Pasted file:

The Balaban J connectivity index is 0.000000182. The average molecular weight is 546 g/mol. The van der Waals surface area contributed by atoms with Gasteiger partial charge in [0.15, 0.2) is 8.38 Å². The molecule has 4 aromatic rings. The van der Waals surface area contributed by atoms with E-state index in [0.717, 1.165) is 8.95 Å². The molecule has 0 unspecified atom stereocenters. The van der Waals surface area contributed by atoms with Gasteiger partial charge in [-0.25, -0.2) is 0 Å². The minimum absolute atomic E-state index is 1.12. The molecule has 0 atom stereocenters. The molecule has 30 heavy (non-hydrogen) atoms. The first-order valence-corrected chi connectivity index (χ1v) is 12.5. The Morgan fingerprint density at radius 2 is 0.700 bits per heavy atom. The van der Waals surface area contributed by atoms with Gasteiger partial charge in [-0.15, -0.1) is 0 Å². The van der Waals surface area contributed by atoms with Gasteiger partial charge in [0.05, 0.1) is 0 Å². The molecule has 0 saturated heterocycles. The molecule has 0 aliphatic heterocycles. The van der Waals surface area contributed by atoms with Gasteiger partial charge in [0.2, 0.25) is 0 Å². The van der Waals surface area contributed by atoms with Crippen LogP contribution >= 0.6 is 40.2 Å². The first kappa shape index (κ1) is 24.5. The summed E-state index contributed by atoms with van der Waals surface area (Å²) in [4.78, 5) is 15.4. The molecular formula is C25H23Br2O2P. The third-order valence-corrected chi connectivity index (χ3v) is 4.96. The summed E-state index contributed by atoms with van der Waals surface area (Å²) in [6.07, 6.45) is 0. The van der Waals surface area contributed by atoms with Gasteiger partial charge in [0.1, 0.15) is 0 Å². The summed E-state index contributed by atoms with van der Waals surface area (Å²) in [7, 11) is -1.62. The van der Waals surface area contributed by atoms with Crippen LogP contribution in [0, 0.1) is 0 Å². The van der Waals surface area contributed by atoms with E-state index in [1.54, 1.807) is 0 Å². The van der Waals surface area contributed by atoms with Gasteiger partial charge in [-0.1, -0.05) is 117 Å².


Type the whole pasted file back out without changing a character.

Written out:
The Balaban J connectivity index is 0.000000182. The average molecular weight is 546 g/mol. The van der Waals surface area contributed by atoms with Gasteiger partial charge in [0.15, 0.2) is 8.38 Å². The molecule has 4 aromatic rings. The van der Waals surface area contributed by atoms with E-state index in [0.717, 1.165) is 8.95 Å². The molecule has 0 unspecified atom stereocenters. The van der Waals surface area contributed by atoms with Gasteiger partial charge in [-0.25, -0.2) is 0 Å². The minimum absolute atomic E-state index is 1.12. The molecule has 0 atom stereocenters. The molecule has 30 heavy (non-hydrogen) atoms. The first-order valence-corrected chi connectivity index (χ1v) is 12.5. The Morgan fingerprint density at radius 2 is 0.700 bits per heavy atom. The van der Waals surface area contributed by atoms with Gasteiger partial charge in [-0.15, -0.1) is 0 Å². The van der Waals surface area contributed by atoms with Gasteiger partial charge in [0.05, 0.1) is 0 Å². The molecule has 0 saturated heterocycles. The molecule has 0 aliphatic heterocycles. The van der Waals surface area contributed by atoms with Gasteiger partial charge in [0.2, 0.25) is 0 Å². The van der Waals surface area contributed by atoms with Crippen LogP contribution >= 0.6 is 40.2 Å². The first kappa shape index (κ1) is 24.5. The summed E-state index contributed by atoms with van der Waals surface area (Å²) in [4.78, 5) is 15.4. The molecular formula is C25H23Br2O2P. The third-order valence-corrected chi connectivity index (χ3v) is 4.96. The summed E-state index contributed by atoms with van der Waals surface area (Å²) in [6.07, 6.45) is 0. The van der Waals surface area contributed by atoms with Gasteiger partial charge in [0.1, 0.15) is 0 Å². The summed E-state index contributed by atoms with van der Waals surface area (Å²) in [7, 11) is -1.62. The van der Waals surface area contributed by atoms with Crippen LogP contribution in [0, 0.1) is 0 Å². The van der Waals surface area contributed by atoms with E-state index in [1.54, 1.807) is 0 Å². The van der Waals surface area contributed by atoms with Gasteiger partial charge in [-0.1, -0.05) is 117 Å².